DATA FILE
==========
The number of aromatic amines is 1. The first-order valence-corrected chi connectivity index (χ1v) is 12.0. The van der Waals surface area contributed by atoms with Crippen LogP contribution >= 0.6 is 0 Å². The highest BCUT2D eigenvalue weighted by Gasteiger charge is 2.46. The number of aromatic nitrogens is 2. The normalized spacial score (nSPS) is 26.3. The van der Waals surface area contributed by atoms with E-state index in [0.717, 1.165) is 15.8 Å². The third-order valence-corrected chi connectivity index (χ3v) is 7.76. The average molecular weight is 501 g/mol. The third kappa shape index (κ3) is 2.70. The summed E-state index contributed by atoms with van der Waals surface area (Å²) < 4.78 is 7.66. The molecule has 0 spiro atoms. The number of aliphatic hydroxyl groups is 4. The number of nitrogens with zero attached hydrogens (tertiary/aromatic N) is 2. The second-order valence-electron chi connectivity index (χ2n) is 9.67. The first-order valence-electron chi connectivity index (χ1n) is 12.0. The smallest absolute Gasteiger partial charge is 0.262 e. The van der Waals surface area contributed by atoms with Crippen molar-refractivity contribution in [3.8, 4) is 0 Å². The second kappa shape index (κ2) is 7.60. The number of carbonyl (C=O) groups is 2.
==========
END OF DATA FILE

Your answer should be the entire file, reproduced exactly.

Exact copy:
The number of aromatic amines is 1. The first-order valence-corrected chi connectivity index (χ1v) is 12.0. The van der Waals surface area contributed by atoms with Crippen LogP contribution >= 0.6 is 0 Å². The highest BCUT2D eigenvalue weighted by Gasteiger charge is 2.46. The number of aromatic nitrogens is 2. The normalized spacial score (nSPS) is 26.3. The van der Waals surface area contributed by atoms with E-state index in [0.717, 1.165) is 15.8 Å². The third-order valence-corrected chi connectivity index (χ3v) is 7.76. The average molecular weight is 501 g/mol. The third kappa shape index (κ3) is 2.70. The summed E-state index contributed by atoms with van der Waals surface area (Å²) < 4.78 is 7.66. The molecule has 0 spiro atoms. The number of aliphatic hydroxyl groups is 4. The number of nitrogens with zero attached hydrogens (tertiary/aromatic N) is 2. The second-order valence-electron chi connectivity index (χ2n) is 9.67. The first-order valence-electron chi connectivity index (χ1n) is 12.0. The smallest absolute Gasteiger partial charge is 0.262 e. The van der Waals surface area contributed by atoms with Crippen molar-refractivity contribution in [3.8, 4) is 0 Å². The second kappa shape index (κ2) is 7.60. The number of carbonyl (C=O) groups is 2.